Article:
WHAT IS POTASSIUM?
Potassium is a macromineral that can be found in a wide range of foods. It supports your body with various functions including maintaining proper muscle contractions and regular heartbeats. In this article I will be looking at potassium and its role in greater detail.
WHEN WAS POTASSIUM DISCOVERED?
Early humans were familiar with the potassium compound potash which was also known as vegetable alkali. However, until the eighteenth century they had difficulty distinguishing between vegetable alkali and mineral alkali (a none potassium compound). During the eighteenth century chemists started to understand the differences between these two compounds and then started to look for ways to isolate them.
Sir Humphry Davy was one of the chemists who tried to do this. In his first attempt Davy passed an electric current through a water solution of vegetable alkali and mineral alkali but he was unsuccessful. The reason for this is that although electricity isolates the elements in these two compounds they immediately react with the water. In his second attempt Davy melted a sample of vegetable alkali and mineral alkali and then passed an electric current through them. This time he was successful and isolated two elements; potassium (from the vegetable alkali) and sodium (from the mineral alkali). Davy was the first person to successfully do this and was credited with the discovery of potassium on October 6th 1807.
HOW DOES YOUR BODY USE POTASSIUM?
Potassium represents approximately 0.35% of an average person’s bodyweight. Around 95% of the potassium in the body is stored within the cells. Potassium has many roles in the body which include:
– Assisting in the metabolism of carbohydrates and proteins.
– Helping to regulate the acid base balance in the body.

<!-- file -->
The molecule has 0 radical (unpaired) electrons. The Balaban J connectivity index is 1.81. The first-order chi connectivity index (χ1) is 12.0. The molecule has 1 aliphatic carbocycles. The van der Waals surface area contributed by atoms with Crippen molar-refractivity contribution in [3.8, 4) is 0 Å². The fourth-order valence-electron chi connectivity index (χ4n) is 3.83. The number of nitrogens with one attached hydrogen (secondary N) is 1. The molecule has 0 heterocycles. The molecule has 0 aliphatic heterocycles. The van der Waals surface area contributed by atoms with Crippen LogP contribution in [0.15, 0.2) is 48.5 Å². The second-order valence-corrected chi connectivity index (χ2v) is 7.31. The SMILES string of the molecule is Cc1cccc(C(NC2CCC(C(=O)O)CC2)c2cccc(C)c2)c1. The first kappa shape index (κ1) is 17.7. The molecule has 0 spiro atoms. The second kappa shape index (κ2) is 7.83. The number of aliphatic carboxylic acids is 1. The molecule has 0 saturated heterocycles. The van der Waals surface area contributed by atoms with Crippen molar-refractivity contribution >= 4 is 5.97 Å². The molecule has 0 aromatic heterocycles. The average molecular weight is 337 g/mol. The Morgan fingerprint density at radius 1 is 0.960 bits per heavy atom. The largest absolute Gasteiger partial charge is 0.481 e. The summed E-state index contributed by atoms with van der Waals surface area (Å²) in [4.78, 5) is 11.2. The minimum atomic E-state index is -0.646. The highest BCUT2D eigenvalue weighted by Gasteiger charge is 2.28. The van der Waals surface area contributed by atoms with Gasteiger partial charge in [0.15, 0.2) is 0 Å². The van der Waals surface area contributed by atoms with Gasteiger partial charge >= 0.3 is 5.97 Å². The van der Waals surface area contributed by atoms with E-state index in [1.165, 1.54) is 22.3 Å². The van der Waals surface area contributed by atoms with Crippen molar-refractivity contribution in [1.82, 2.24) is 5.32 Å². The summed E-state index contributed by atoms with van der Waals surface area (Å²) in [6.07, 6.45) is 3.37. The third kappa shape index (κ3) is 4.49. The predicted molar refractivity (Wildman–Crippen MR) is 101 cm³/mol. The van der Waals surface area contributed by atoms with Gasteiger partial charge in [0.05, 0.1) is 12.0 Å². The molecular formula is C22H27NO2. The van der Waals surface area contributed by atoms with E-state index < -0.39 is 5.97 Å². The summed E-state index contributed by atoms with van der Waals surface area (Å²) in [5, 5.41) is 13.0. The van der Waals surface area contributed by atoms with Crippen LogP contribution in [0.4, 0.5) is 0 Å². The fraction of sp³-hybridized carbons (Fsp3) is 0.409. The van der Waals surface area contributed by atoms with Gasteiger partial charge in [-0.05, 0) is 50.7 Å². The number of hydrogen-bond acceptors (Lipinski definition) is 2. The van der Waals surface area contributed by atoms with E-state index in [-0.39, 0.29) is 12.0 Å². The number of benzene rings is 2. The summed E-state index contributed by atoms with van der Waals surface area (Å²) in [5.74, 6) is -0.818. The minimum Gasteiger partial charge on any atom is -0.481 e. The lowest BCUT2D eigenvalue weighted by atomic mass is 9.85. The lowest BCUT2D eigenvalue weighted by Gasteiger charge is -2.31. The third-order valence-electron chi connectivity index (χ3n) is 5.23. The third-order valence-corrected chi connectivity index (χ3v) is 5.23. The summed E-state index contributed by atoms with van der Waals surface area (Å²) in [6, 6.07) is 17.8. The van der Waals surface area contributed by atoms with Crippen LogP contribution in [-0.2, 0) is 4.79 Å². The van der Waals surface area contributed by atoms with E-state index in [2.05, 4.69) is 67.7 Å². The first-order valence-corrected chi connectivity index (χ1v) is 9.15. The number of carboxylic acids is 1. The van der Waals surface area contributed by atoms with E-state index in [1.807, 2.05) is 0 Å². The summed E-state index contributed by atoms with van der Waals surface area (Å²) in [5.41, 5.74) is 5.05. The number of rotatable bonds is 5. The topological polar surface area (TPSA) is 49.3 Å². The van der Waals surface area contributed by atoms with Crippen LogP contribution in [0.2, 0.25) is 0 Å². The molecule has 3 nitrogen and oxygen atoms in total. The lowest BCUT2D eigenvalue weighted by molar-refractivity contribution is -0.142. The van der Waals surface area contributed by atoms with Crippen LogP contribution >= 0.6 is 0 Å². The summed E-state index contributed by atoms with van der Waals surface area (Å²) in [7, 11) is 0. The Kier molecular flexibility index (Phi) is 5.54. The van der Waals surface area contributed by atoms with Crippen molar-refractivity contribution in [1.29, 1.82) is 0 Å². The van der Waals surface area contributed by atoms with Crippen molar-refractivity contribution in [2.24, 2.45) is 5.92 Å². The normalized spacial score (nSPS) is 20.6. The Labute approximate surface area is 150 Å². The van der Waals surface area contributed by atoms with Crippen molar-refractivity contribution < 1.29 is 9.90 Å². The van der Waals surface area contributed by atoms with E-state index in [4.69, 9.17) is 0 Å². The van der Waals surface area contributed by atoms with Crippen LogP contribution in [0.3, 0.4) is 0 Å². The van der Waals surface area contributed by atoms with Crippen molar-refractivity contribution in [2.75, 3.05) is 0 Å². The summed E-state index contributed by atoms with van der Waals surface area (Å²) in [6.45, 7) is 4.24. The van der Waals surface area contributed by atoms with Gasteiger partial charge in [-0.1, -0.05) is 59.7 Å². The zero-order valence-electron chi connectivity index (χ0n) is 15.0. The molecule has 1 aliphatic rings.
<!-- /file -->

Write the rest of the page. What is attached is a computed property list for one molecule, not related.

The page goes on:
– Maintaining a proper fluid balance within the body.
– Promoting normal muscle growth.
– Regulating blood pressure.
– Regulating the heartbeat.
– Supporting muscle contractions.
– Supporting nerve transmissions.
HOW MUCH POTASSIUM DO YOU NEED?
Our potassium requirements increase as we get older. According to this article from WHFoods the following daily adequate intake (AI) recommendations should be followed:
– Children aged 0-6 months:- 400mg.
– Children aged 7-12 months:- 700mg.
– Children aged 1-3 years:- 3.5g.
– Children aged 4-8 years:- 3.8g.
– Children aged 9-18 years:- 4.5g.
– Adults aged 19 and over:- 4.7g.
– Pregnant women:- 4.7g.
– Lactating women:- 5.1g.
WHICH FOODS CONTAIN POTASSIUM?
Potassium can be found in many different foods. Fruits and vegetables are often the best source of this micronutrient but fish, meat and dairy products also contain good levels. The list below highlights some of the best potassium foods:
– Bananas:- 350mg per 100g.
– Dried Apricots:- 1880mg per 100g.
– Fillet Steak:- 470mg per 100g.
– Scallops:- 580mg per 100g.
– Spinach:- 490mg per 100g.
WHAT ARE THE SYMPTOMS OF GETTING TOO MUCH POTASSIUM?
It is very difficult to overdose on potassium because your body tightly controls blood levels of this nutrient. However, kidney disease and other infections can interfere with this process and lead to hyperkalemia (higher than normal blood levels of potassium). The symptoms of hyperkalemia include:
– Heart attack.
– Irregular hearbeats.
– Stomach pain.
WHAT ARE THE SYMPTOMS OF NOT GETTING ENOUGH POTASSIUM?
A lack of potassium in the diet is very rare because it is found in such a wide selection of foods. However, excessive fluid loss (which can be caused by diarrhea, sweating, vomiting and certain medications) can lead to potassium being removed from your body. Also consuming a high concentration of sodium compared with potassium can lead to a hypokalemia (lower than normal blood levels of potassium). On top of this digestive problems can inhibit your ability to absorb potassium and lead to hypokalemia. Hypokalemia has a number of negative symptoms which include:
– Dry skin.
– Heart disturbances.
– Muscle cramps.
– Muscle weakness.
I hope this article has given you a good insight into potassium and its role in the body. Whilst a deficiency can lead to a number of unpleasant symptoms making fresh, natural foods such as fish, fruit, meat and vegetables a regular part of your diet can help you avoid them.
What do you guys think about potassium? Have you ever experienced any of the health conditions that cause hyperkalemia or hypokalemia? Is there anything I have missed? Let me know by leaving a comment.